Chev, check out this thread and pay particular attention to the Cruzer post.
toad braking systems
Here is a little different write up from Cruzer.
I've had three different system on three coaches.
The first was the Brake Buddy. It puts out some serious pressure on the arm that connects to the brake pedal. In fact, the instructions tell you to pump the brakes to dump the vacuum out of the booster first because the Brake Buddy is designed to work with a non-power assisted pedal. The system worked but, like anything else, it has it's pros and cons. It's nice in that it's portable and can be used on just about anything and requires no installation chores (usually). You do have to set it in place and dial it in. If the seat moves you can either lose your braking capacity or drag the brakes. We had that a few times when you press the remote unlock button and the seat retracts for access on the Grand Cherokee. It's strictly inertia operated so going down a grade and using your gears or an engine brake to slow the coach down will cause the Brake Buddy to engage the toad brakes. The BB plugs into the lighter socket so if you tow a lot you may wear down your battery unless you hook up a charge kline to the RV. You also have to unhook it and remove it, then find a place to store it when you want to drive your toad. We wanted something easier to use so we sold it and went to the US Gear Unified Tow Brake.
The Unified Tow Brake is a permanent mounted system. It utilizes an electric solenoid to pull a cable that runs through a pullet that pulls on the brake pedal. It has a vacuum pump to keep the brake booster full of vacuum so it's not pulling on a dead pedal. That's a little different philosophy than Brake Buddy but they both work. The brakes energize via the trailer lighting circuit and a charge lione to the RV is also recommended. The controller is mounted up by the RV's dash and is also inertia operated although you can manually control it if desired. With this system you pretty much connect your tow bar, wiring harness, and breakaway cable to the toad and you are good to go. If you have adjustable brake pedals - forget it. The cable pulls on the pedal and if you adjust the pedal your brakes may drag or else the tow brake will be loose and won't apply the brakes. Also, the pulley takes room in the footwell and needs to line up with the brake pedal and the solenoid is big and needs to find a home as well. On my Grand Cherokee that was a real challenge. After Leann adjusted the pedals one day and my friont rotors were smoked I decided to go another way, which was the M&G.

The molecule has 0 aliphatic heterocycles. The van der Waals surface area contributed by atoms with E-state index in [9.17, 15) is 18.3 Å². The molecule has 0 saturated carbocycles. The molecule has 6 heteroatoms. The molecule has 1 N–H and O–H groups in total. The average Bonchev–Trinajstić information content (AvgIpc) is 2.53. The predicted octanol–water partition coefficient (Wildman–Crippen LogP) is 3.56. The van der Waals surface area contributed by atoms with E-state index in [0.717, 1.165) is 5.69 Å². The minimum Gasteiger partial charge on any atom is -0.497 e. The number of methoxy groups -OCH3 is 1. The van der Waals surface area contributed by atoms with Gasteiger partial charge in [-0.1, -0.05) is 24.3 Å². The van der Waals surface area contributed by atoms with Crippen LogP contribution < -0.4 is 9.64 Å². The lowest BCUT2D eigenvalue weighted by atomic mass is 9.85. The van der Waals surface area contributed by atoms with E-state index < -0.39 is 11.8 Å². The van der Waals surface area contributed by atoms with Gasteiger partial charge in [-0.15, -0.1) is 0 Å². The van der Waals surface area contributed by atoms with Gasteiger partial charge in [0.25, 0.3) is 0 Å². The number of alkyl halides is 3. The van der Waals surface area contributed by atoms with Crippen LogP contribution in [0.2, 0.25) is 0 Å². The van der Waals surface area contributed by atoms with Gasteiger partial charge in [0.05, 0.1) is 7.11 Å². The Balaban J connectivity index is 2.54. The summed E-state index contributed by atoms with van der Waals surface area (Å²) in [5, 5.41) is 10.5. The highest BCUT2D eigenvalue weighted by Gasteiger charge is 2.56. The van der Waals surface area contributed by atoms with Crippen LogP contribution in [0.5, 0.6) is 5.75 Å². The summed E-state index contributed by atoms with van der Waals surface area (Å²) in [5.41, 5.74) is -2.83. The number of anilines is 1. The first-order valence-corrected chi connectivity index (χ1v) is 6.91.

The M&G was the best yet. It uses the coach's air pressure to apply the toad brakes. I just added a quick disconnect hose coupler next to the trailer lighting socket and the same on the toads (both Grand Cherokee and Wrangler) and connect them with a quick disconnect air line that rides right inside the center of the slinky lighting umbilical cord. This system is totally proportional and the toad brakes only go on when the coach brakes do. The toad module mounts between the master cylinder and vacuum booster so nothing goes inside the cabin. The module is failsafe in that it acts as a big pushrod when using the brake pedal yet applies the brakes via the master cylinder and air pressure whenever the coach's brake pedal is applied. The drawback is that it's only for a diesel with air brakes. You can get a compressor to use this system on a gasser but the extra cost isn't worth it because you are back to the US Gear method of braking so you might as well just get the US GEar or an SMI Stay-in-Play and ave some money.
Mark & Leann Quasius
2007 Allegro Bus 42QRP - Cummins 400 ISL
2005 Jeep Wrangler Unlimited